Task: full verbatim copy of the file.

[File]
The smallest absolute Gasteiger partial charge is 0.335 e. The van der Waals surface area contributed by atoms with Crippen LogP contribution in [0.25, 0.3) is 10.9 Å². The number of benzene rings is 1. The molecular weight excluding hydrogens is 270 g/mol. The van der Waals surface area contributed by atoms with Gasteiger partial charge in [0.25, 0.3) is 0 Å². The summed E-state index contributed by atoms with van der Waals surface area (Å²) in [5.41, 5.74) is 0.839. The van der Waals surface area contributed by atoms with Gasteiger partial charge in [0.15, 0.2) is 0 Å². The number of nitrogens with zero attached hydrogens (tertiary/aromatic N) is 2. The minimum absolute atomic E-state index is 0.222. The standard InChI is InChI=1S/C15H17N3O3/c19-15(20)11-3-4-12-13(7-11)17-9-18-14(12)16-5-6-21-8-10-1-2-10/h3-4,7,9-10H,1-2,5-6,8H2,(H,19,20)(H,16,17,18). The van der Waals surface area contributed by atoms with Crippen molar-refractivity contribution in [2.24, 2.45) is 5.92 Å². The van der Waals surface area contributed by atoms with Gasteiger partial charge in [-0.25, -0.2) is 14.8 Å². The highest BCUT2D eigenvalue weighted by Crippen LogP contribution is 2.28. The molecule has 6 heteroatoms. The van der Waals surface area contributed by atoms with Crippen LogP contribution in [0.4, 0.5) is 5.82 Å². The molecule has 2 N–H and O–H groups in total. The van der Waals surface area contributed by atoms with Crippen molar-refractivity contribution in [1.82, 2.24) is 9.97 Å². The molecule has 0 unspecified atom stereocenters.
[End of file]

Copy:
The smallest absolute Gasteiger partial charge is 0.335 e. The van der Waals surface area contributed by atoms with Crippen LogP contribution in [0.25, 0.3) is 10.9 Å². The number of benzene rings is 1. The molecular weight excluding hydrogens is 270 g/mol. The van der Waals surface area contributed by atoms with Gasteiger partial charge in [0.25, 0.3) is 0 Å². The summed E-state index contributed by atoms with van der Waals surface area (Å²) in [5.41, 5.74) is 0.839. The van der Waals surface area contributed by atoms with Gasteiger partial charge in [0.15, 0.2) is 0 Å². The number of nitrogens with zero attached hydrogens (tertiary/aromatic N) is 2. The minimum absolute atomic E-state index is 0.222. The standard InChI is InChI=1S/C15H17N3O3/c19-15(20)11-3-4-12-13(7-11)17-9-18-14(12)16-5-6-21-8-10-1-2-10/h3-4,7,9-10H,1-2,5-6,8H2,(H,19,20)(H,16,17,18). The van der Waals surface area contributed by atoms with Crippen molar-refractivity contribution in [2.24, 2.45) is 5.92 Å². The van der Waals surface area contributed by atoms with Gasteiger partial charge in [-0.25, -0.2) is 14.8 Å². The highest BCUT2D eigenvalue weighted by Crippen LogP contribution is 2.28. The molecule has 6 heteroatoms. The van der Waals surface area contributed by atoms with Crippen LogP contribution in [0.4, 0.5) is 5.82 Å². The molecule has 2 N–H and O–H groups in total. The van der Waals surface area contributed by atoms with Crippen molar-refractivity contribution in [1.82, 2.24) is 9.97 Å². The molecule has 0 unspecified atom stereocenters.